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Archive for Saturday, December 4, 2004

Old-Fashioned Christmas Parade trots into town today

December 4, 2004

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Allen Prell thought earlier this year that Lawrence's Old-Fashioned Christmas Parade rode off into the sunset like a cowboy in a western movie.

But Prell, a safety rider in the parade since it began in 1993, said he couldn't be happier that come 11 a.m. today people will be lined up along Massachusetts Street to watch a stream of horses and wagons.

"I had kind of written it off," he said Friday morning. "But I was really glad to see that people picked it up to make sure it would happen again. A lot of us in and involved with the parade have become friends. Every year, this is like a reunion."

The parade was in danger of being canceled this year because the Eldridge Hotel, its major sponsor, went into bankruptcy and was sold. CornerBank, 4621 W. Sixth St., took over the sponsorship, and staff members became a driving force in funding the parade, which will cost a little more than $16,000.

"It's been a lot of work, but we've had a lot of fun doing it," said Barbara Braa, who works for CornerBank and volunteered to help organize the parade.

Braa said the 11th Annual Old-Fashioned Christmas Parade would start at the intersection of Seventh and Massachusetts streets and end at about 12th and Massachusetts.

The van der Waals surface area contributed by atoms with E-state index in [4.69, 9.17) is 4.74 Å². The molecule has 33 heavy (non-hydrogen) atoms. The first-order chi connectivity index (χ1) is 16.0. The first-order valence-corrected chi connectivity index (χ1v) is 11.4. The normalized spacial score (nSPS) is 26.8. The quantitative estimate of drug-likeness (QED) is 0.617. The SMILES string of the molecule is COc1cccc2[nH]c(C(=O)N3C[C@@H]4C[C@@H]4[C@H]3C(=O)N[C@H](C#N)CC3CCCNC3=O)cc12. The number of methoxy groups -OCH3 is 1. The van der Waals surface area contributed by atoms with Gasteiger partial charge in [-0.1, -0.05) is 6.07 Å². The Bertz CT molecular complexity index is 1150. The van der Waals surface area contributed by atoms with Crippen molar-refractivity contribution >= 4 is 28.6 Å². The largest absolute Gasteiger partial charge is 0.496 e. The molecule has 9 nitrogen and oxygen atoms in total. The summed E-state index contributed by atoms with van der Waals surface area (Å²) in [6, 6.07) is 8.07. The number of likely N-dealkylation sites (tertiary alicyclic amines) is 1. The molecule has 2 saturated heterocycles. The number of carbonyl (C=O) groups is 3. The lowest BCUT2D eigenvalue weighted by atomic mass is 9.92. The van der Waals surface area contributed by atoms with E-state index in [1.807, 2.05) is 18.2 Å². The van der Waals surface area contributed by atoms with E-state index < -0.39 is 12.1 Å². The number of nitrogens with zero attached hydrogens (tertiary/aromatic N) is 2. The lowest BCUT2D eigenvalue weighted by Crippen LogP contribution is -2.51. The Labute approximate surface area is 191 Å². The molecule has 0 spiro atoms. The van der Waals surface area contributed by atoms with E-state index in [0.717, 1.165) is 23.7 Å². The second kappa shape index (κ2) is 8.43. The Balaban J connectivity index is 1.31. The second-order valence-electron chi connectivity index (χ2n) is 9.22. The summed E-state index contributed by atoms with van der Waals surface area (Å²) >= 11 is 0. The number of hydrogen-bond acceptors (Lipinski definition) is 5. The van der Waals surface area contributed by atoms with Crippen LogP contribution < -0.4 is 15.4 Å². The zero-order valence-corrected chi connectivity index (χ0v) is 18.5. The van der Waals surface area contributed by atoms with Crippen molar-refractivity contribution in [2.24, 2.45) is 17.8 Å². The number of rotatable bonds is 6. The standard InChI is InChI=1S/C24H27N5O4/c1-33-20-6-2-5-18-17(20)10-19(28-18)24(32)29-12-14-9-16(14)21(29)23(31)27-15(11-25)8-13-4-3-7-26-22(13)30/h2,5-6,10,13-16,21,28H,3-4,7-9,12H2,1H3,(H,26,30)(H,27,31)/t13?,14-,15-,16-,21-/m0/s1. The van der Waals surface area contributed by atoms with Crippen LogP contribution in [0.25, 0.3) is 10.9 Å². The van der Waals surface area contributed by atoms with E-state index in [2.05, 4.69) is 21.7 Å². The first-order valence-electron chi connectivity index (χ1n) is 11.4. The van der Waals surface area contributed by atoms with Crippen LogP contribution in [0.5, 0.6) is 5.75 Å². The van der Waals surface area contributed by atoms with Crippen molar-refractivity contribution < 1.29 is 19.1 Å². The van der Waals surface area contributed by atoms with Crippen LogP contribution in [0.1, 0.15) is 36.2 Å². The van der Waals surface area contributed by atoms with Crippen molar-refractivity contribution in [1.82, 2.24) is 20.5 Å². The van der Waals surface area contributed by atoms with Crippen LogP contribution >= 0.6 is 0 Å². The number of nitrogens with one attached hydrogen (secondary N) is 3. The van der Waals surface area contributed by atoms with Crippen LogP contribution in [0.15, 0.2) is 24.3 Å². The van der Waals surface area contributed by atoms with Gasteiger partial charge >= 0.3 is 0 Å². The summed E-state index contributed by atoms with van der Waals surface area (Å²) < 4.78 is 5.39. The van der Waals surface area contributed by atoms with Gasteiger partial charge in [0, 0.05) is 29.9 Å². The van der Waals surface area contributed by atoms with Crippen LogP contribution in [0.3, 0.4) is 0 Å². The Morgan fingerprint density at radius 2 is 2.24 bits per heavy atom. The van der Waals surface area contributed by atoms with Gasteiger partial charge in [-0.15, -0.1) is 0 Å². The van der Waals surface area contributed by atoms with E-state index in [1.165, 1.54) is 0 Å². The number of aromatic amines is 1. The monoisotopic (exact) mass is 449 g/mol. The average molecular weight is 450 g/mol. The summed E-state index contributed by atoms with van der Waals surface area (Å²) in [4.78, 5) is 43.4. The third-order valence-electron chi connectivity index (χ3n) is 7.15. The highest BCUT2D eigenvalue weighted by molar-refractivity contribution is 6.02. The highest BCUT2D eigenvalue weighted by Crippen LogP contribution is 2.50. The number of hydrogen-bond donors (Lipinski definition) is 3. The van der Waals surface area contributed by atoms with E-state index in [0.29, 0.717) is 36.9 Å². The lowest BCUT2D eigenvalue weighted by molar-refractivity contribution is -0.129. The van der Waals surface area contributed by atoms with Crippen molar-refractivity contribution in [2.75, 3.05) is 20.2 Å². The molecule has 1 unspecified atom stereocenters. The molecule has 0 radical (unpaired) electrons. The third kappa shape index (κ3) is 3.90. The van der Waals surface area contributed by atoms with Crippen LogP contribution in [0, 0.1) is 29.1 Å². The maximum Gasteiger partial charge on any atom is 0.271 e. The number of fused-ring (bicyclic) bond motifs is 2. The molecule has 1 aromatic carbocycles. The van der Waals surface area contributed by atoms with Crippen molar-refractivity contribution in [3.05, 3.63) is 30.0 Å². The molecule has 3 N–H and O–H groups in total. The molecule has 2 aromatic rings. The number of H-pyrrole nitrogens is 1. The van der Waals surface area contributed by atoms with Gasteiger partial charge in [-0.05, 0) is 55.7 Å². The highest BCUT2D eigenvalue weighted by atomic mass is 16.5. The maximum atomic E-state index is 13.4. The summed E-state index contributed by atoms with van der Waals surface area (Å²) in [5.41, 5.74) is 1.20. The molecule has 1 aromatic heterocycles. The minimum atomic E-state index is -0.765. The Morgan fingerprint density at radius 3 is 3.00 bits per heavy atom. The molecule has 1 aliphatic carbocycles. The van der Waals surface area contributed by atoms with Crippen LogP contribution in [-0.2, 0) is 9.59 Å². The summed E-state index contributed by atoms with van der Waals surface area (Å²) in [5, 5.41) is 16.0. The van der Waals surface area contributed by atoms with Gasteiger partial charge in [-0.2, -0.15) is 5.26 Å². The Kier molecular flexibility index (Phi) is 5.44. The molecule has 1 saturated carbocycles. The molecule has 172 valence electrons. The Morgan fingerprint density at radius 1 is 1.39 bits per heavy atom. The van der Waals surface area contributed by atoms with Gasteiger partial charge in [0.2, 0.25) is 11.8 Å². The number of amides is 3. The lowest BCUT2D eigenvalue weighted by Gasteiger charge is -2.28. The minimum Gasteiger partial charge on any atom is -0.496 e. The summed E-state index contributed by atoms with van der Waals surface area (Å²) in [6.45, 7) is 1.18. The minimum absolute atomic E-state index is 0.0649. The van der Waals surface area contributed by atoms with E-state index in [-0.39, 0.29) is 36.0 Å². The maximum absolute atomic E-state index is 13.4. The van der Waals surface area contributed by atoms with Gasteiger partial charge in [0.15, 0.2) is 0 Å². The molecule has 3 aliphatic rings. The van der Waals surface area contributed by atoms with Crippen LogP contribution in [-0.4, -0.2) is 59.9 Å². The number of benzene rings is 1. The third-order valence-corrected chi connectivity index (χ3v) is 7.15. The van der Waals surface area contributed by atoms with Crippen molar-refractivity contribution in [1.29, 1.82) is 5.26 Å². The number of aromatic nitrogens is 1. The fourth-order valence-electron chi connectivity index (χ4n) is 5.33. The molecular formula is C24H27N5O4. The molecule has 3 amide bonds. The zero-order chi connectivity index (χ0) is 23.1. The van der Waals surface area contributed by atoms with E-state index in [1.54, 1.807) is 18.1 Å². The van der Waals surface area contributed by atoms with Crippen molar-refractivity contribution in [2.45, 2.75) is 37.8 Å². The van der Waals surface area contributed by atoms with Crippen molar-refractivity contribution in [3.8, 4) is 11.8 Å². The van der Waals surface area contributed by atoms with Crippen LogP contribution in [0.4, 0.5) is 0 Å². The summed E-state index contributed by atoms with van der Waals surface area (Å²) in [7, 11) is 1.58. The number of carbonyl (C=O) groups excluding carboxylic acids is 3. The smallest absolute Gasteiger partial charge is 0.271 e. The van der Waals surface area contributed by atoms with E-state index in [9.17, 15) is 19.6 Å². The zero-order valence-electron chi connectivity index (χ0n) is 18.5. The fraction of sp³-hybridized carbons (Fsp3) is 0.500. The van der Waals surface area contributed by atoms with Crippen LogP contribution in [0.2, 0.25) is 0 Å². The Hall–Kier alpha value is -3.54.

Chuck Hamilton, of Meriden, escorts his horse, J.C., at the Douglas
County 4-H Fairgrounds. Hamilton was in Lawrence early Friday
preparing for the 11th Annual Old-Fashioned Christmas Parade, which
is at 11 a.m. today in downtown Lawrence.

Chuck Hamilton, of Meriden, escorts his horse, J.C., at the Douglas County 4-H Fairgrounds. Hamilton was in Lawrence early Friday preparing for the 11th Annual Old-Fashioned Christmas Parade, which is at 11 a.m. today in downtown Lawrence.

On Friday, people riding in the parade checked in at the Douglas County 4-H Fairgrounds. There are 121 entries, and about 95 of them involve a wagon or buggy. Braa said there should be about 280 horses and 440 people in the parade.

"We have some riding groups in the parade, too," Braa said. "One of them is the Wild Women of the Frontier, and they are based in Topeka and Americus. They're pretty well-known. They wanted to shoot their guns in the air with blanks. But they won't since this is an all-horse parade and many of the horses may not be used to that."











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